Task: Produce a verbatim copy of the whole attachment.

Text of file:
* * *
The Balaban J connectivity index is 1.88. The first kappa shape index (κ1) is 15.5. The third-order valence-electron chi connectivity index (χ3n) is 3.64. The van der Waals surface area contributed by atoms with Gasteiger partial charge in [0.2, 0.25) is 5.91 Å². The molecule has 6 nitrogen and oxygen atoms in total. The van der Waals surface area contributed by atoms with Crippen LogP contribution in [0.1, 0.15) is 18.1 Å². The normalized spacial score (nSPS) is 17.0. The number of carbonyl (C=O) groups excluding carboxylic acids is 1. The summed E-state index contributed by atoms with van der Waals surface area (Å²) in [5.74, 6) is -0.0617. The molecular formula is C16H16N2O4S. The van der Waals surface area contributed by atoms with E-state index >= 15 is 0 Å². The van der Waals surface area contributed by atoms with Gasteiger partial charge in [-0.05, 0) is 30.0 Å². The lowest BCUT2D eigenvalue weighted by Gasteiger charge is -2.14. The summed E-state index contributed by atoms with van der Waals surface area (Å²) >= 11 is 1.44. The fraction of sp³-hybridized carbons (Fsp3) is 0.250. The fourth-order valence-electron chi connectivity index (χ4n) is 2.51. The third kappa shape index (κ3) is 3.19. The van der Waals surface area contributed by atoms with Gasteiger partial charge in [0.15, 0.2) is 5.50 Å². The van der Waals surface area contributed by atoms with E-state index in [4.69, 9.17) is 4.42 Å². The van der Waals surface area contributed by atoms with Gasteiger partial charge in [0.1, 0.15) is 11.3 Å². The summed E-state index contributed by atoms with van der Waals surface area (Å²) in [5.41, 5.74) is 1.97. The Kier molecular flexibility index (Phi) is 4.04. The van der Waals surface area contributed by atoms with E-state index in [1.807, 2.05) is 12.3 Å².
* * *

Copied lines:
The Balaban J connectivity index is 1.88. The first kappa shape index (κ1) is 15.5. The third-order valence-electron chi connectivity index (χ3n) is 3.64. The van der Waals surface area contributed by atoms with Gasteiger partial charge in [0.2, 0.25) is 5.91 Å². The molecule has 6 nitrogen and oxygen atoms in total. The van der Waals surface area contributed by atoms with Crippen LogP contribution in [0.1, 0.15) is 18.1 Å². The normalized spacial score (nSPS) is 17.0. The number of carbonyl (C=O) groups excluding carboxylic acids is 1. The summed E-state index contributed by atoms with van der Waals surface area (Å²) in [5.74, 6) is -0.0617. The molecular formula is C16H16N2O4S. The van der Waals surface area contributed by atoms with E-state index >= 15 is 0 Å². The van der Waals surface area contributed by atoms with Gasteiger partial charge in [-0.05, 0) is 30.0 Å². The lowest BCUT2D eigenvalue weighted by Gasteiger charge is -2.14. The summed E-state index contributed by atoms with van der Waals surface area (Å²) >= 11 is 1.44. The fraction of sp³-hybridized carbons (Fsp3) is 0.250. The fourth-order valence-electron chi connectivity index (χ4n) is 2.51. The third kappa shape index (κ3) is 3.19. The van der Waals surface area contributed by atoms with Gasteiger partial charge in [0.15, 0.2) is 5.50 Å². The van der Waals surface area contributed by atoms with E-state index in [4.69, 9.17) is 4.42 Å². The van der Waals surface area contributed by atoms with Gasteiger partial charge in [0.1, 0.15) is 11.3 Å². The summed E-state index contributed by atoms with van der Waals surface area (Å²) in [5.41, 5.74) is 1.97. The Kier molecular flexibility index (Phi) is 4.04. The van der Waals surface area contributed by atoms with E-state index in [1.807, 2.05) is 12.3 Å².